The New Jersey Board of Public Utilities said on Monday that its top commissioner, Richard R. Mroz, will lead a probe into copper-line service complaints against Verizon Communications Inc. in parts of South Jersey.
More than a dozen towns filed a petition last year claiming that Verizon has failed to maintain its copper phone lines, leading to bad phone connections and slow internet speeds. Residents say they lose phone service in the rain and during foggy days.
The doctors in a medical office in Fairfield Township, Cumberland County, say they might have to relocate because they can't access fast internet. Seventeen South Jersey towns are part of the petition.
Mroz's appointment comes as the towns and Verizon have failed to reach a settlement in the dispute, the Board of Public Utilities said in a statement.
Mroz, the board president at the BPU who was appointed to the post by Gov. Christopher J. Christie in 2014, will "rule on the motions, issue a procedural schedule and and preside over any hearings," the New Jersey regulatory agency said.
Greg Facemyer, a committeeman in Hopewell Township, Cumberland County, said that the South Jersey towns have been treated like "second-class citizens" and the New Jersey regulatory agency is "hearing our plea."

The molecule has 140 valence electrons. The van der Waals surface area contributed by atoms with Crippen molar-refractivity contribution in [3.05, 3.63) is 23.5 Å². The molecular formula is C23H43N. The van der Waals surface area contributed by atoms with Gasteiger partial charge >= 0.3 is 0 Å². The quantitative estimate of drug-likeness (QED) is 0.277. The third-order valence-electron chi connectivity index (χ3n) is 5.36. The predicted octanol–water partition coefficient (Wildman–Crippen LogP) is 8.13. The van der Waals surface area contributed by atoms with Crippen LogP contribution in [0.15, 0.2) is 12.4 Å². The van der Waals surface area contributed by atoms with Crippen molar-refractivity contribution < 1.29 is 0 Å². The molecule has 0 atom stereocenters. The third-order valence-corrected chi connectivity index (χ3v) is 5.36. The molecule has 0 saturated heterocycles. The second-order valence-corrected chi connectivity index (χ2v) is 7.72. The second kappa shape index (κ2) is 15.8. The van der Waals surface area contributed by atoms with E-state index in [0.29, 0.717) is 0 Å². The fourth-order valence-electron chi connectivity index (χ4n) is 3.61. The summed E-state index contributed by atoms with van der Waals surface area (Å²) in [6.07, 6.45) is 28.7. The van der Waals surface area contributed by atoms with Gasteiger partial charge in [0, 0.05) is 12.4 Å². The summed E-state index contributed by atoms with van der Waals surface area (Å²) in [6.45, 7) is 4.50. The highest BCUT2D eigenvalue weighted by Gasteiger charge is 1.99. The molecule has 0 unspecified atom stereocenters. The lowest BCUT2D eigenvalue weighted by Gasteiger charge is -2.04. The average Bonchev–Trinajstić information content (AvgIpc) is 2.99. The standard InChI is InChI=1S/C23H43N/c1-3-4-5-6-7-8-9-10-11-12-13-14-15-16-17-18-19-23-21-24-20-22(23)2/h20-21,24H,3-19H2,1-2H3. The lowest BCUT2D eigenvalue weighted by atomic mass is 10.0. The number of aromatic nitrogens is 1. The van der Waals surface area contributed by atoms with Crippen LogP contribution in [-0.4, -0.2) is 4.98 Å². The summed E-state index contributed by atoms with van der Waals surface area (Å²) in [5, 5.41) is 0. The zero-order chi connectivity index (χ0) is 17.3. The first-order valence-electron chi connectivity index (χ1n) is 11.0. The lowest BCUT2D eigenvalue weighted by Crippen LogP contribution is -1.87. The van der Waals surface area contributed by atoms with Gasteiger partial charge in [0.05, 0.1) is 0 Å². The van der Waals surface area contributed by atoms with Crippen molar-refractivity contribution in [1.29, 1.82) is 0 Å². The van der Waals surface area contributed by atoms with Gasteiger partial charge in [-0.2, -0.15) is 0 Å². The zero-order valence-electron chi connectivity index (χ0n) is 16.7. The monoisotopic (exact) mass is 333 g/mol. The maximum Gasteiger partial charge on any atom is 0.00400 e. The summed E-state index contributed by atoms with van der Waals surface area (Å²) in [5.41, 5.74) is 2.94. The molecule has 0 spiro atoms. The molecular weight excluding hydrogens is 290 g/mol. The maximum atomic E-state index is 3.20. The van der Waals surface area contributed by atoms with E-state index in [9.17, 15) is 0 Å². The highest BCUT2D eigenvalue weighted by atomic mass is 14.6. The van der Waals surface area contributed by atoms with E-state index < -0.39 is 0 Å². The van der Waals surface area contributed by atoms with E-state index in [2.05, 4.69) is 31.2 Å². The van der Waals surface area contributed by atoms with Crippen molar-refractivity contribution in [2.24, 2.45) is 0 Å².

"We're very pleased that th BPU has recognized the serious concerns of 17 communities who are fighting for a level telecommunications playing field," Facemyer said.
Verizon spokesman Ray McConville said on Monday the telecom giant was working with the BPU and other parties to resolve the matter. Verizon is upgrading its copper network in South Jersey and has extended DSL internet service to 2,000 residents who didn't previously have it, he said.
"We will continue to keep the lines of communication open with the towns," McConville said.